Saturday, September 15, 2012

Banking Industry Finds Legislation Exempting Banks from SEC Municipal Advisor Registration too Narrow

While praising the House Financial Services unanimous approval of HR 2827 to clarify the scope of the Dodd-Frank SEC municipal advisory registration mandate, the banking industry said that the well-intentioned substitute legislation would not adequately cover the range of products and services that banks provide to municipalities. In a memo, the American Bankers Association also said that HR 2827 may not provide an exemption for the negotiations that banks regularly undertake with municipalities when booking loan products such as tax anticipation notes and revenue anticipation notes.

The legislation exempts banks providing “traditional banking products” from the SEC’s proposed rule implementing the Section 975. The ABA said that the bill’s narrow “traditional banking products” definition covers deposits, bankers acceptances, letters of credits, loans, certain loan participations and swap agreements. The legislation also exempts banks for trust services that are subject to a state or federal fiduciary duty, and extends to them the existing exemption for registered investment advisers.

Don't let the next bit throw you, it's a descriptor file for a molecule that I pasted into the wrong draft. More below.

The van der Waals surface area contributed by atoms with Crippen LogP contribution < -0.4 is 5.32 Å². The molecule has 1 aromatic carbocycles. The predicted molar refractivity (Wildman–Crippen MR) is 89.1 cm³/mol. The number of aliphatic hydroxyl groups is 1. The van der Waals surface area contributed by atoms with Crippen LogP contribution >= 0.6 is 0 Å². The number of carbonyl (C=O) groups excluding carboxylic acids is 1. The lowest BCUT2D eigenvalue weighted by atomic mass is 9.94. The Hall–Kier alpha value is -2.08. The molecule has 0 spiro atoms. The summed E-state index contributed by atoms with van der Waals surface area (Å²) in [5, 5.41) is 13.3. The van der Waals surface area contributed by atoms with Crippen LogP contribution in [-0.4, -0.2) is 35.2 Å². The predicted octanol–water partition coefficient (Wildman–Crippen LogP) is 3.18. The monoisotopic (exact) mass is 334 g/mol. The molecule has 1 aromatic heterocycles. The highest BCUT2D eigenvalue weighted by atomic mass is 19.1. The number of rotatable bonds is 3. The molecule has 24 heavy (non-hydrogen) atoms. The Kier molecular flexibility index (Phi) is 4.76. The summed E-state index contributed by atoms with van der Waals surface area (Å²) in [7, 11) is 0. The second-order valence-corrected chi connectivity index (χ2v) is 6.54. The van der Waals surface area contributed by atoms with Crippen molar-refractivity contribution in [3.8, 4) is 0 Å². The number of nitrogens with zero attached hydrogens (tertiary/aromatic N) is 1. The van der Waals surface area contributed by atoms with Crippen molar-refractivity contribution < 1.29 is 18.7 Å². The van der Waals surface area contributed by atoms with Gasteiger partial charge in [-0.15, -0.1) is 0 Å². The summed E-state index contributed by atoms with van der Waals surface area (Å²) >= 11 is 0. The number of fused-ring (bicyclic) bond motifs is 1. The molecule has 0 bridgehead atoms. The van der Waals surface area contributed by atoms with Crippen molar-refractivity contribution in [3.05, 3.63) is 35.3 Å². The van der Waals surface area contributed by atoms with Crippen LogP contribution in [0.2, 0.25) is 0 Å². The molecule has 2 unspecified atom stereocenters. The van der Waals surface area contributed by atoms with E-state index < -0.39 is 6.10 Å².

The committee approved an amendment to H.R. 2827 eliminating the need for individuals employed by municipal advisory firms to separately register with the SEC. It also adopted panel ranking member Barney Frank’s (D-MA) amendment deleting the bill’s provision requiring municipal adviser registration only where the adviser had a written contract to provide advice for separate compensation.


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